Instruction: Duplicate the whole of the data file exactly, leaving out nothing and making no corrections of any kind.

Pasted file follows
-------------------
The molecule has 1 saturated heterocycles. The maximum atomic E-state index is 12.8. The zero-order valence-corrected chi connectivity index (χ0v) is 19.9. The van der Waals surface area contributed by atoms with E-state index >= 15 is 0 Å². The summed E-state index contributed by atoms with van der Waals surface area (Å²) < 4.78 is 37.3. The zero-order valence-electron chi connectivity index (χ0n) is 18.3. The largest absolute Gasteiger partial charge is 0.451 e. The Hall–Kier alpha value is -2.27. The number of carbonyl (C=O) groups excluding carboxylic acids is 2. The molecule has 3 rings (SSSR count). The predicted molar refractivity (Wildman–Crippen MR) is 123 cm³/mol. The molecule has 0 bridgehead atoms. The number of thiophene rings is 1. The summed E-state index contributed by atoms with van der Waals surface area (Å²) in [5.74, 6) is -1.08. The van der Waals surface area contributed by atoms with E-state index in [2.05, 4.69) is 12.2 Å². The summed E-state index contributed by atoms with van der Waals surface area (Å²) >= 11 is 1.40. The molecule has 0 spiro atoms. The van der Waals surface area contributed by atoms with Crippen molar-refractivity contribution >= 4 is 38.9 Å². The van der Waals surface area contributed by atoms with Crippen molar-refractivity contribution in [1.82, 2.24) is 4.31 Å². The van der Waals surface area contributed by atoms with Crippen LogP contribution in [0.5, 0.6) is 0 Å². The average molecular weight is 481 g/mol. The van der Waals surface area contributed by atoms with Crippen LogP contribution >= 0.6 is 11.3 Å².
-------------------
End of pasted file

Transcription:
The molecule has 1 saturated heterocycles. The maximum atomic E-state index is 12.8. The zero-order valence-corrected chi connectivity index (χ0v) is 19.9. The van der Waals surface area contributed by atoms with E-state index >= 15 is 0 Å². The summed E-state index contributed by atoms with van der Waals surface area (Å²) < 4.78 is 37.3. The zero-order valence-electron chi connectivity index (χ0n) is 18.3. The largest absolute Gasteiger partial charge is 0.451 e. The Hall–Kier alpha value is -2.27. The number of carbonyl (C=O) groups excluding carboxylic acids is 2. The molecule has 3 rings (SSSR count). The predicted molar refractivity (Wildman–Crippen MR) is 123 cm³/mol. The molecule has 0 bridgehead atoms. The number of thiophene rings is 1. The summed E-state index contributed by atoms with van der Waals surface area (Å²) in [5.74, 6) is -1.08. The van der Waals surface area contributed by atoms with E-state index in [2.05, 4.69) is 12.2 Å². The summed E-state index contributed by atoms with van der Waals surface area (Å²) >= 11 is 1.40. The molecule has 0 spiro atoms. The van der Waals surface area contributed by atoms with Crippen molar-refractivity contribution >= 4 is 38.9 Å². The van der Waals surface area contributed by atoms with Crippen molar-refractivity contribution in [1.82, 2.24) is 4.31 Å². The van der Waals surface area contributed by atoms with Crippen LogP contribution in [0.5, 0.6) is 0 Å². The average molecular weight is 481 g/mol. The van der Waals surface area contributed by atoms with Crippen LogP contribution >= 0.6 is 11.3 Å².